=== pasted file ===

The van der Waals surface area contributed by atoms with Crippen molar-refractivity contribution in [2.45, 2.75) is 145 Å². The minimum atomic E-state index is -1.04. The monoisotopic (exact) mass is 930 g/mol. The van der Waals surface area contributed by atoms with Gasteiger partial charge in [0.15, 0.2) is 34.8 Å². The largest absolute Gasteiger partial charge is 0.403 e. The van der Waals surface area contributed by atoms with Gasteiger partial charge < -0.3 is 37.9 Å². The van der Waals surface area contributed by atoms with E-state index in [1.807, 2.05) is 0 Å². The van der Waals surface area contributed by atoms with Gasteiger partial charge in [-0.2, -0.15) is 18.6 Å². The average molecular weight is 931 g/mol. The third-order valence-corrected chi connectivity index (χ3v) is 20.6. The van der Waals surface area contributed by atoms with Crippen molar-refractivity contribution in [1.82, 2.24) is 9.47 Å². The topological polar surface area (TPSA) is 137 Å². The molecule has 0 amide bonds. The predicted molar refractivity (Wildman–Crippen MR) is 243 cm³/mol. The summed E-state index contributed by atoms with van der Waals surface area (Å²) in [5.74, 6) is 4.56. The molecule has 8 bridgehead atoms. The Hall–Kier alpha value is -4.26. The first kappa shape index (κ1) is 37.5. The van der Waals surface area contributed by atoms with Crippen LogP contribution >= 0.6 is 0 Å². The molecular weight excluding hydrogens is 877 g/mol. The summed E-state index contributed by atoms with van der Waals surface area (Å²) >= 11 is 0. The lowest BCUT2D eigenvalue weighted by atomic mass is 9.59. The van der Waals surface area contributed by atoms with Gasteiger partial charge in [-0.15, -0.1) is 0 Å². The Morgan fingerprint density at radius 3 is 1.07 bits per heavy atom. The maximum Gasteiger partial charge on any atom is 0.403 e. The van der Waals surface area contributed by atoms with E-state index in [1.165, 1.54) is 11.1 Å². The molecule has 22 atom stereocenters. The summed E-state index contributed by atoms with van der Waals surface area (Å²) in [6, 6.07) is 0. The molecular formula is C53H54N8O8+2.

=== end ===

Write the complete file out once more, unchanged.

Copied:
The van der Waals surface area contributed by atoms with Crippen molar-refractivity contribution in [2.45, 2.75) is 145 Å². The minimum atomic E-state index is -1.04. The monoisotopic (exact) mass is 930 g/mol. The van der Waals surface area contributed by atoms with Gasteiger partial charge in [0.15, 0.2) is 34.8 Å². The largest absolute Gasteiger partial charge is 0.403 e. The van der Waals surface area contributed by atoms with Gasteiger partial charge < -0.3 is 37.9 Å². The van der Waals surface area contributed by atoms with E-state index in [1.807, 2.05) is 0 Å². The van der Waals surface area contributed by atoms with Gasteiger partial charge in [-0.2, -0.15) is 18.6 Å². The average molecular weight is 931 g/mol. The third-order valence-corrected chi connectivity index (χ3v) is 20.6. The van der Waals surface area contributed by atoms with Crippen molar-refractivity contribution in [1.82, 2.24) is 9.47 Å². The topological polar surface area (TPSA) is 137 Å². The molecule has 0 amide bonds. The predicted molar refractivity (Wildman–Crippen MR) is 243 cm³/mol. The summed E-state index contributed by atoms with van der Waals surface area (Å²) in [5.74, 6) is 4.56. The molecule has 8 bridgehead atoms. The Hall–Kier alpha value is -4.26. The first kappa shape index (κ1) is 37.5. The van der Waals surface area contributed by atoms with Crippen LogP contribution >= 0.6 is 0 Å². The molecular weight excluding hydrogens is 877 g/mol. The summed E-state index contributed by atoms with van der Waals surface area (Å²) >= 11 is 0. The lowest BCUT2D eigenvalue weighted by atomic mass is 9.59. The van der Waals surface area contributed by atoms with Gasteiger partial charge in [-0.15, -0.1) is 0 Å². The Morgan fingerprint density at radius 3 is 1.07 bits per heavy atom. The maximum Gasteiger partial charge on any atom is 0.403 e. The van der Waals surface area contributed by atoms with E-state index in [1.165, 1.54) is 11.1 Å². The molecule has 22 atom stereocenters. The summed E-state index contributed by atoms with van der Waals surface area (Å²) in [6, 6.07) is 0. The molecular formula is C53H54N8O8+2.